The moon is near Regulus, September 22 â 24
Moon is near Regulus before sunrise
The moon draws your eye whenever it’s in the sky. And a waning crescent moon on the mornings of September 22, 23 and 24, 2022, will help you point to Regulus, the brightest star in Leo the Lion. The dwindling moon, with its lit face shrinking more each day, appears in the eastern sky before dawn. The moon will reach new phase, when it’s so close to the sun that you can’t see it at all, on September 25.
In the Northern Hemisphere, the thin crescent moon will slip alongside of Regulus to the left, or north, of the star. On the 22nd, the moon is just above and to the left, and on the 23rd it’s to the lower left. And on the 24th, the moon is far to the lower left, near the horizon and rising sun. If you’re in the Southern Hemisphere, the line that the moon makes past Regulus will run from upper left to lower right. Check Stellarium to see the view from your location.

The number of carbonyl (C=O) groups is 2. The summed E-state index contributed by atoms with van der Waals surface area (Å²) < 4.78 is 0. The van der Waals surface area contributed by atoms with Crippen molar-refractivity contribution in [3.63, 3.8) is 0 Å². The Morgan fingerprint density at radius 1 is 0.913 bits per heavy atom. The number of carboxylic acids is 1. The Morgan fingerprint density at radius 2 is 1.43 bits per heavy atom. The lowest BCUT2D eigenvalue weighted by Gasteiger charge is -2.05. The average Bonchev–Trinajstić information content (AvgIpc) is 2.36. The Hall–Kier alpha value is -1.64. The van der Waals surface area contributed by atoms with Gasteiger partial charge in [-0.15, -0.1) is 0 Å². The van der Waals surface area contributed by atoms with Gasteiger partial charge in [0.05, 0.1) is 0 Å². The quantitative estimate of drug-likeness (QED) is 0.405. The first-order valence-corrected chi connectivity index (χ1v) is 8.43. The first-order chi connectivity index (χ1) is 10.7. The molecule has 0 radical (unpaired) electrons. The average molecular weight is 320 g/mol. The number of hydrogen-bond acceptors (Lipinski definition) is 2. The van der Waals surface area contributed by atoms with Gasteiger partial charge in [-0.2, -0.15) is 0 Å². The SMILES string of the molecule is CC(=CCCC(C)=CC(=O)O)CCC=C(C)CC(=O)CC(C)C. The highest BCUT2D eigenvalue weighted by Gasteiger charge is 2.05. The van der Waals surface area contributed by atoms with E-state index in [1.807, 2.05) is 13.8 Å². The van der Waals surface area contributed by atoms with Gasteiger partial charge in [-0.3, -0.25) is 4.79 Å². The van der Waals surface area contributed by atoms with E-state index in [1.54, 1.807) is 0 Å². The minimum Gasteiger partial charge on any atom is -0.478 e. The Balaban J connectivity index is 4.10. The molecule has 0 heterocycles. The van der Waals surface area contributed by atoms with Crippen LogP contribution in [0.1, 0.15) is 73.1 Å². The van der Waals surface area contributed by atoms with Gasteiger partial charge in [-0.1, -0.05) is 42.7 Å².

Earthshine on the moon
Even though the lit portion of the moon is shrinking, you should be able to see the unlit portion of the moon that faces us thanks to earthshine. Earthshine is exactly what it sounds like. Light from Earth is shining on the moon, allowing us to see a dim view of the entire hemisphere facing us. As the sky brightens, the earthshine portion of the moon will fade from sight. Notice how much easier it is to see earthshine on the morning of September 22 compared to September 24. Can you see earthshine on the 24th at all?
Bottom line: What’s that bright star by the moon on the mornings of September 22, 23 and 24, 2022? The waning crescent moon is near Regulus, the brightest star in Leo the Lion.